A mid-Wales vet has encouraged farmers to consider three main aspects when weaning lambs, in order to promote the long-term health and profitability of the flock.

Through the Stoc+ project coordinated by Hybu Cig Cymru – Meat Promotion Wales (HCC), Iolo White a veterinary partner at Camlas Farm Vets, Welshpool has been advising farmers to consider three main aspects when weaning.

Weaning usually takes place 12 to 14 weeks after lambing; however, there are some factors that may influence the farmer's decision on when the best timing for their flock.

Iolo White, who is also a Stoc+ vet ambassador explained that the three main aspects to consider when weaning are: the lambs’ growth; the ewes’ body condition; and grazing availability.

“One question that farmers often ask is when should they be weaning. There isn’t one answer for every situation," White said.

"Each farm is different, and it’s important that weaning begins when it suits the farm and the sheep. It is also equally important to plan post-weaning nutrition and management and ensure the lambs have access to good grazing pasture.

It is also important to look at the ewes’ body condition, as this is the first chance to start preparing them for tupping. Farmers should be wary that the ewes’ body condition score doesn’t drop too much before weaning. The target body condition score for lowland sheep is 2.5 and 2 for hill sheep.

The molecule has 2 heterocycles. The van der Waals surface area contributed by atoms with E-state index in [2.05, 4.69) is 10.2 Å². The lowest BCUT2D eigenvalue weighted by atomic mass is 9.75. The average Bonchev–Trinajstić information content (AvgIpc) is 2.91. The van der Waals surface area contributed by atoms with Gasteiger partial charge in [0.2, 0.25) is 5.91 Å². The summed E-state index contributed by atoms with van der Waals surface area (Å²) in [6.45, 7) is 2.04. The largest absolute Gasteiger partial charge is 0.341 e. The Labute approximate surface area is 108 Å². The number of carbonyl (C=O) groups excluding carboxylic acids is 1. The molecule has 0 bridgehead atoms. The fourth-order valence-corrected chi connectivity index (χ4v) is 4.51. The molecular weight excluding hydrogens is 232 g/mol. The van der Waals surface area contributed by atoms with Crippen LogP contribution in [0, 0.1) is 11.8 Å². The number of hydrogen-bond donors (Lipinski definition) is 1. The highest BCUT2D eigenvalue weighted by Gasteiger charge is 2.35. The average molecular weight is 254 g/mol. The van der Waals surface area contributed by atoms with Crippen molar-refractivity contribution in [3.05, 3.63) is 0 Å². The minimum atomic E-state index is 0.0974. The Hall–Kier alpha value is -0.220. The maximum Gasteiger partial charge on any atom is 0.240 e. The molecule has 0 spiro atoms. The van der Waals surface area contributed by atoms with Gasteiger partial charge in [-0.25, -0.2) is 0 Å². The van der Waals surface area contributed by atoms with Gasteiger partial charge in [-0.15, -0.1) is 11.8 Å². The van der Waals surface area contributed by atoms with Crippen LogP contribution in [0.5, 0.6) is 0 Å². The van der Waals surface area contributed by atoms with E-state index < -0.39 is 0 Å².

“If the lambs stay with the sheep for too long, there’s too much competition for grass and the sheep will lose body condition. This will also slow down lambs’ growth due to lack of milk and nutrition. It takes 6 to 8 weeks for a sheep to gain 1 condition score so there’s not much time to lose.”

Elizabeth Swancott, HCC’s programme officer working on Stoc+, reminded farmers to monitor worm burdens and to plan control during weaning.

“Faecal Egg Count (FEC) and regular weighing of the group to map growth are both important tools to monitor worm infection," she said.

This year, a prolonged dry period followed by rain and warm spells poses a risk of a mass hatch of worm eggs on the grazing and high infection rates. This could coincide with weaning and it is important to avoid a high worm burden.

Farmers are encouraged to consult their vet to discuss their individual farm needs and to ensure that a health plan is in place.